You are here:

Last updated on 12 June 2017
Ref: 12250
School types: All · School phases: All

What should schools consider when letting their premises? We relay guidance on what to think about when planning to hire out school premises or facilities, including considerations around conditions of hire, safeguarding, security, and insurance.

Article tools


  1. Who decides whether to let school premises?
  2. Consider seeking specialist advice
  3. Decide which organisations are suitable
  4. Letting premises for 'charitable purposes'
  5. Decide who will manage lettings
  6. Agree conditions of hire
  7. Safeguarding
  8. Health and safety requirements
  9. Security arrangements
  10. Providing adequate supervision
  11. Evidence of insurance and licensing

Who decides whether to let school premises?

Maintained school governing boards control the occupation and use of premises during and outside school hours, and are generally responsible for deciding how school facilities are used. 

Academy trusts are also responsible for the day-to-day running of the school land and buildings.

Governing boards control the occupation and use of premises ...

Page 104 of the Governance Handbook says that schools can provide facilities for "extended and community services", such as after-school clubs, out-of-school childcare, and sport and youth clubs. This can enable schools to make the most of their facilities, which may otherwise be out of use before and after school or during holidays.

Academies should consult their articles of association and funding agreements for further details on sharing facilities with other schools and the wider community.

Consider seeking specialist advice

Peter Foale, one of The Key's associate education experts, recommended that schools seek specialist legal and property advice in the case of any proposal for a private or voluntary sector provider to operate from school facilities.

This is particularly important for academies, trust schools and schools built under a private finance initiative (PFI), since their legal status and contractual obligations could make the situation very complex.

PFI schools should check the core hours and extended hours they have a right to, and also how core and extended hours are defined in the contract with their PFI provider.

Decide which organisations are suitable

Funding 64x64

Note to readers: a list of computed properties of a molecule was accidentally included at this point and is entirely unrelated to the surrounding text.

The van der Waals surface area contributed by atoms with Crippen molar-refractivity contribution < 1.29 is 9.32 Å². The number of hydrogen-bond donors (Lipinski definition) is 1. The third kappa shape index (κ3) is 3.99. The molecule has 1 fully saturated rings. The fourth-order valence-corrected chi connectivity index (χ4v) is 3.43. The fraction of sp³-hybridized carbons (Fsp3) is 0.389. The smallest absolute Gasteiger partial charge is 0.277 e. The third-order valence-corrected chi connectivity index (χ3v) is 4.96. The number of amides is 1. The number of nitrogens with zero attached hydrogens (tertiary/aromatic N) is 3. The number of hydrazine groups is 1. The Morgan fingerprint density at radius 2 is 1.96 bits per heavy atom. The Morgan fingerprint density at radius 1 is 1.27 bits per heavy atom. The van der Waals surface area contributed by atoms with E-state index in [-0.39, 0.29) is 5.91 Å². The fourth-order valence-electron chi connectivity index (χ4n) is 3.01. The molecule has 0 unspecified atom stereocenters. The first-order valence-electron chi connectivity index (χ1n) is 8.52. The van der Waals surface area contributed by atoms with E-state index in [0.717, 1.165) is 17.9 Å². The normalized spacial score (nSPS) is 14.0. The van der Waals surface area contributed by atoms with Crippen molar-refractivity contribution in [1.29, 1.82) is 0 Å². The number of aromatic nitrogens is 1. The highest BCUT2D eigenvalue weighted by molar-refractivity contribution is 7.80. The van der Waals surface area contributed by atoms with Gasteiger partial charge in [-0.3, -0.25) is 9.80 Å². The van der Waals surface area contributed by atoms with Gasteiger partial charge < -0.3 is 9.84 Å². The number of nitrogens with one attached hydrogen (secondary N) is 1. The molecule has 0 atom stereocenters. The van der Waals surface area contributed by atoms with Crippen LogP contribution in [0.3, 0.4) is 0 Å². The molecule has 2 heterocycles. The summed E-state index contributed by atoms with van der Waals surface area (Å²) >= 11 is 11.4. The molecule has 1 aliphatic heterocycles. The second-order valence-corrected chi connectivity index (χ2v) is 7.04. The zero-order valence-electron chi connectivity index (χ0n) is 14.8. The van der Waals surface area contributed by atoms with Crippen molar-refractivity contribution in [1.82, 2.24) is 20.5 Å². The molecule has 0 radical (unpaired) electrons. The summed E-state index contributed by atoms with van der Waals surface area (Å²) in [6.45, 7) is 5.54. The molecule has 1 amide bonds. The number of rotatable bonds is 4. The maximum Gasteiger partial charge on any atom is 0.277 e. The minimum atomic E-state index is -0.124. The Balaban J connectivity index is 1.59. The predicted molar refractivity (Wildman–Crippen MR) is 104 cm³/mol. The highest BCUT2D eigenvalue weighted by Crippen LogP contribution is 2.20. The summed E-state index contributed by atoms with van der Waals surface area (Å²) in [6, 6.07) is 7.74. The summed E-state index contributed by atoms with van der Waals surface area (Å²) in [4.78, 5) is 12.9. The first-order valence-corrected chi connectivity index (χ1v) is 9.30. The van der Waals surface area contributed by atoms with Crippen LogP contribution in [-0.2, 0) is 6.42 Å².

Making money from your premises

64% of school leaders surveyed by The Key are planning how to make critical savings over the 2017-18 financial year. 

In our 2017 State of Education survey, we found that letting school buildings and facilities is one of the most popular ways for schools to generate additional income.  

How much extra money could your school make?  

Another of our associate education experts, Martin Owen, advised only letting the premises to 'bona fide' organisations such as community groups and clubs. He said that he would not recommend letting the premises for private parties, and would be cautious about letting to political organisations.

In terms of religious organisations, he said that where the school has a religious affiliation, there should not be a problem with it letting the premises to organisations of the same affiliation.

However, where a school does not have a religious affiliation, letting the school to a religious organisation could be seen as promoting that particular faith or group. If the activity would be open to all in the community, this would be less of a problem.

He emphasised that schools need to consider what they think are appropriate organisations and activities when letting the premises.

Write a lettings policy

Martin recommended that schools have a lettings policy that clearly sets out what the school will let the premises out for, and to what kind of organisation. The policy can be used as a basis for making decisions on who and what is suitable.

Martin advised that a policy is more useful than carrying out vetting checks on organisations. If a school feels it necessary to carry out checks, this might suggest it is not an appropriate organisation for the school to let its premises to. 

The policy should cover:

  • Areas the school will let out
  • Any areas that are not available
  • A charging schedule
  • Rules for those letting the premises
  • Consequences of not following the rules

It may also cover any specific activities that the school does not wish to be associated with by letting its premises.

Letting premises for 'charitable purposes'

The governing board of a maintained school may provide facilities or services that will further any "charitable purpose" for the benefit of pupils, pupils' families or people who live and work in the local community.

'Charitable purposes' may cover activities and services such as:

  • Childcare (including before and after school and during the holidays)
  • Adult and family learning
  • Health and social services
  • Parenting support
  • Other facilities of benefit to the local community, such as access to ICT or sports facilities

This information can be found on page 107 of the Governance Handbook, linked to in section 1 of this article.

Page 108 adds that a maintained school's governing board must consult with the local authority (LA), school staff and parents of its registered pupils before providing facilities or services that further a charitable purpose. The governing board:

... can also consult some or all of the registered pupils, where the board considers this appropriate in view of their age and understanding and where the exercise of the power would affect those pupils, and anyone else that the board considers appropriate.